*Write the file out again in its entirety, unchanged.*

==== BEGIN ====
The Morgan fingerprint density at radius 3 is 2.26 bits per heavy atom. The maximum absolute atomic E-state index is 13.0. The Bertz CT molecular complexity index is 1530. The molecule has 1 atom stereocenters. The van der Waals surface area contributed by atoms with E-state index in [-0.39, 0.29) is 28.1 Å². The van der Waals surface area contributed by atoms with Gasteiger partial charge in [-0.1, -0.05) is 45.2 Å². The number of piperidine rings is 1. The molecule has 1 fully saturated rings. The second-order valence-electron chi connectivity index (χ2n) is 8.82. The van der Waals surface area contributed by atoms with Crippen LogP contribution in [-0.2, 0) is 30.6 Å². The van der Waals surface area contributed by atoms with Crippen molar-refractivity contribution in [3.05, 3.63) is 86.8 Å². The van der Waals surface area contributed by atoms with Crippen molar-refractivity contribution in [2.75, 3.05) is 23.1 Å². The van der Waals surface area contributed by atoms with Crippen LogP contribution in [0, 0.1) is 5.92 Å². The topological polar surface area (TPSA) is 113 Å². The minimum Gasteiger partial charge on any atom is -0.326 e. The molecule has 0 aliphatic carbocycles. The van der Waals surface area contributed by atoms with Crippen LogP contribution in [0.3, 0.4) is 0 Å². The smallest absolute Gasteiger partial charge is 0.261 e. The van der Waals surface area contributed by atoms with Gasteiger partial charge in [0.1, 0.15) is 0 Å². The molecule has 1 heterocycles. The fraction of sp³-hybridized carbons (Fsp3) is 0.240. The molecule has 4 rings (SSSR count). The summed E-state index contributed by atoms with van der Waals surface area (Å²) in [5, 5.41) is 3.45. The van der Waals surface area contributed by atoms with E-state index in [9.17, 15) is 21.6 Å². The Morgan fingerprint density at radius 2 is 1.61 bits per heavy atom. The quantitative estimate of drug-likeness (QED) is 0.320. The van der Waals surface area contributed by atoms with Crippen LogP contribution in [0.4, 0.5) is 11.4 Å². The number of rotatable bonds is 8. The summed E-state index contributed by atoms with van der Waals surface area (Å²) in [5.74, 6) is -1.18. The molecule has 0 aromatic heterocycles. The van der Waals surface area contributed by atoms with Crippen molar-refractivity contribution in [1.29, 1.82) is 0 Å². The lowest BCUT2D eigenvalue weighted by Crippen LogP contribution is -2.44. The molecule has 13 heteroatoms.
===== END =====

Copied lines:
The Morgan fingerprint density at radius 3 is 2.26 bits per heavy atom. The maximum absolute atomic E-state index is 13.0. The Bertz CT molecular complexity index is 1530. The molecule has 1 atom stereocenters. The van der Waals surface area contributed by atoms with E-state index in [-0.39, 0.29) is 28.1 Å². The van der Waals surface area contributed by atoms with Gasteiger partial charge in [-0.1, -0.05) is 45.2 Å². The number of piperidine rings is 1. The molecule has 1 fully saturated rings. The second-order valence-electron chi connectivity index (χ2n) is 8.82. The van der Waals surface area contributed by atoms with Crippen LogP contribution in [-0.2, 0) is 30.6 Å². The van der Waals surface area contributed by atoms with Crippen molar-refractivity contribution in [3.05, 3.63) is 86.8 Å². The van der Waals surface area contributed by atoms with Crippen molar-refractivity contribution in [2.75, 3.05) is 23.1 Å². The van der Waals surface area contributed by atoms with Crippen LogP contribution in [0, 0.1) is 5.92 Å². The topological polar surface area (TPSA) is 113 Å². The minimum Gasteiger partial charge on any atom is -0.326 e. The molecule has 0 aliphatic carbocycles. The van der Waals surface area contributed by atoms with Crippen LogP contribution in [0.3, 0.4) is 0 Å². The smallest absolute Gasteiger partial charge is 0.261 e. The van der Waals surface area contributed by atoms with Gasteiger partial charge in [0.1, 0.15) is 0 Å². The molecule has 1 heterocycles. The fraction of sp³-hybridized carbons (Fsp3) is 0.240. The molecule has 4 rings (SSSR count). The summed E-state index contributed by atoms with van der Waals surface area (Å²) in [5, 5.41) is 3.45. The van der Waals surface area contributed by atoms with E-state index in [9.17, 15) is 21.6 Å². The Morgan fingerprint density at radius 2 is 1.61 bits per heavy atom. The quantitative estimate of drug-likeness (QED) is 0.320. The van der Waals surface area contributed by atoms with Crippen LogP contribution in [0.4, 0.5) is 11.4 Å². The number of rotatable bonds is 8. The summed E-state index contributed by atoms with van der Waals surface area (Å²) in [5.74, 6) is -1.18. The molecule has 0 aromatic heterocycles. The van der Waals surface area contributed by atoms with Crippen molar-refractivity contribution in [1.29, 1.82) is 0 Å². The lowest BCUT2D eigenvalue weighted by Crippen LogP contribution is -2.44. The molecule has 13 heteroatoms.